Statement by Jack Plumstead (Father of Rev. Wayne Plumstead)
In reading the ridiculous and flabbergasting statements made by Adam Mali, Michael Bluejay and their “anonymous” cronies, the only thing I found myself saying again and again was: “But that’s not true!” and “That’s not true!” and “That’s not true either!” But the straw that broke the camel’s back for me was their absurd statement that the only reason the parents of those who study Aesthetic Realism tolerate it and act as if they are grateful to it is so as to maintain contact with their children.
Well, my son, Rev. Wayne Plumstead, has studied Aesthetic Realism for 34 years and I am grateful every day of my life to Eli Siegel and Aesthetic Realism for the wonderful effect they have had on him. My gratitude for this is unending, and it isn’t because I fear losing contact with my son if I don’t have it. It is simply an honest and natural response for a great good that has happened to our lives.
Wayne and I had a distant relationship prior to his study of Aesthetic Realism which, at times, could even turn heated. We are very different people with different interests—and the differences grated on us both. Still, I always loved my son and the fact that he was so unhappy with his life made me miserable too. All of that has changed forever because of Aesthetic Realism. In fact, I was the one who first heard about Aesthetic Realism and its good effect on people’s lives and encouraged Wayne to study it. I am so glad he did.
Wayne has a useful life now as a United Methodist pastor and Aesthetic Realism consultant, and he is deeply and rightfully respected by those who know him. And he and I have shared a close friendship over these years that would never have been possible were it not for Mr. Siegel and Aesthetic Realism.
I only met Eli Siegel once, but I will never forget the occasion. It was on February 16, 1974, when he invited me to attend one of the classes he taught. Mr. Siegel knew that Wayne and I did not get along very well and he wanted to encourage us to think about each other more deeply and with good will. He said he thought that if Wayne and I were present together in a class and heard each other being asked questions, we would see each other with more feeling and understanding. And boy, did we!
One of the questions Eli Siegel asked me was: “What made you angry with your son? He’s not your type? From what I can see you’re more rugged and he’s more delicate. Does he have any right to be angry with you? Were you angry with your father?”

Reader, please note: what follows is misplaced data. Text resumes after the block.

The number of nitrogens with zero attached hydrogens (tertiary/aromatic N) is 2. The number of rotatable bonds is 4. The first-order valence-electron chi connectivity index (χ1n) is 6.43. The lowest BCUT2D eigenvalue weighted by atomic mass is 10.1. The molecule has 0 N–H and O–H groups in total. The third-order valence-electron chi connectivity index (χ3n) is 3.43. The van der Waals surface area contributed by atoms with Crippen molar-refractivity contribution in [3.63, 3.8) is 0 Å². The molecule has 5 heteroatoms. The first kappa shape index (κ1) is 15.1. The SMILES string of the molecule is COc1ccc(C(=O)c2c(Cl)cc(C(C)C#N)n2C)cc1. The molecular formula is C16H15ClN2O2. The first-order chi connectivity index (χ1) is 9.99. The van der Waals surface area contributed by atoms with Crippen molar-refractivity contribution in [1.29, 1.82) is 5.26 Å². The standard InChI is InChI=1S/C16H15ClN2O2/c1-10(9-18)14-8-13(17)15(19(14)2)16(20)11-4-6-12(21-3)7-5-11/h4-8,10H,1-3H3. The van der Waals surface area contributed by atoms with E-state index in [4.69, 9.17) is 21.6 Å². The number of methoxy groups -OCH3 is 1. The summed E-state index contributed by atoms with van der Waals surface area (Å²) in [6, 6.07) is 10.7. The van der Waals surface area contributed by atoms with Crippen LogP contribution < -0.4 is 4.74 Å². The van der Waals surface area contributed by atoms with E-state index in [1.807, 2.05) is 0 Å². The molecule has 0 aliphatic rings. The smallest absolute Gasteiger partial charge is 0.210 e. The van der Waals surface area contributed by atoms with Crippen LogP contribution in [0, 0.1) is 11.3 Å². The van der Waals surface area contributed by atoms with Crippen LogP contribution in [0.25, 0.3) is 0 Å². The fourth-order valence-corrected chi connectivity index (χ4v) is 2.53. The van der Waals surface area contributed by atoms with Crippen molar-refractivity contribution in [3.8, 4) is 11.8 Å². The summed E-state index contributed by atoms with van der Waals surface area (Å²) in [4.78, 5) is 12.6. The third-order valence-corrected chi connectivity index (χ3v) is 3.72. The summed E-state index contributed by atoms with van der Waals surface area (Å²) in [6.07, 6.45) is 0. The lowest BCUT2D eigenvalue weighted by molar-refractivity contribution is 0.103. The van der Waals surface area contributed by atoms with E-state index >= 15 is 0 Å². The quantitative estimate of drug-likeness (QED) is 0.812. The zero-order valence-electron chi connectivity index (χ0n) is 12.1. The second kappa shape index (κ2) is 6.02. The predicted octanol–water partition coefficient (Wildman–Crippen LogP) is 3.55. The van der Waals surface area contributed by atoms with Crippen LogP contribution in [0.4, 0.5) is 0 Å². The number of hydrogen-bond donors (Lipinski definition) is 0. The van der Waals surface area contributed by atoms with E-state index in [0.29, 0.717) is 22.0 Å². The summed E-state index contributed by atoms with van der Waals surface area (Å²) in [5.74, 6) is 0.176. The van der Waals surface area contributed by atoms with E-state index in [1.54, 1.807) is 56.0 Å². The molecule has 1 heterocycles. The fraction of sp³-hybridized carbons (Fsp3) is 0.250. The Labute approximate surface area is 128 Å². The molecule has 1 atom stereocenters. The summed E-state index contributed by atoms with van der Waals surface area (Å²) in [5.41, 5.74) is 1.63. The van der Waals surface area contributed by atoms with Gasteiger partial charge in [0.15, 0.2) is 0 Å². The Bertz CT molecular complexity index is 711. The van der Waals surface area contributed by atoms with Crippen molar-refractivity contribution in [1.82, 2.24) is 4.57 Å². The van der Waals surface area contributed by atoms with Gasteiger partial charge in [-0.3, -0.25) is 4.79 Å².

I told Mr. Siegel that my father died when I was very young and he asked me if I was angry that he died. I had never thought about that before, but I realized it was true. He asked me if I had anything against my mother and I told him I thought she was too strict. Then he asked: “Do you think anyone in this world has understood you yet?” I was very moved by the question. “Not thoroughly” was my answer.
“Did your son see you as rather discontented?” Mr. Siegel asked me. (The answer is “Yes.”) “Did he see you trying to see things as well as you can? (The answer is “No.”) Were you unjust to him?” “Yes,” I had to admit regretfully, “I was.”
I saw tears in my son’s eyes as this discussion went on. I felt as if he was seeing me for the first time. And then it was my turn to feel the same thing as Mr. Siegel asked Wayne questions such as “Did you try to have your mother care more for you than her husband?” (This was something I had felt for years, and it hurt me very much.) It was very emotional for me when I heard Wayne express his regret for this. And I was also moved when Mr. Siegel said to my son: “Don’t have a resentment you’re not proud of. If you and your father are proud of how you see each other, you will both be happier.”
There isn’t a parent in the world who wouldn’t feel fortunate to have met such comprehension and good will. Feeling these emotions is not the least bit weird. As a matter of fact, it would be weird not to feel them.
I am now in my 83rd year and I arise grateful every day for the good life God has given me, which very much includes my relationship with my son Wayne. I know Aesthetic Realism is responsible for this.
I was excited to travel to Baltimore, Maryland on August 16, 2002 for the celebration of “Eli Siegel Day” in that city, proclaimed by the mayor and governor. As I saw the beautiful memorial dedicated by the city in tribute to Eli Siegel being unveiled, and spoke with many other parents who had come from miles away and even other countries to attend this event (the man sitting next to me lived in Puerto Rico and has a son who studies Aesthetic Realism), I realized how representative my feelings of gratitude were.
I also want to say how proud I am of Wayne that he has all these years stood by Aesthetic Realism and tried to have it seen fairly so that other people can know about it and benefit from it. In this, he has been a true man of God. And now, when Aesthetic Realism is under attack by mean-spirited and deeply ignorant people who are trying to present him as some kind of a “cultist” (something that anybody who really knows Wayne would tell you immediately is sheer lunacy), and using the Internet to try and tarnish his good name far and wide, I admire his courage and integrity more than ever.
Call me one grateful parent—not from any ulterior motive or strategy, but rather from a keen sense of what is deserved and what I am only too happy to give.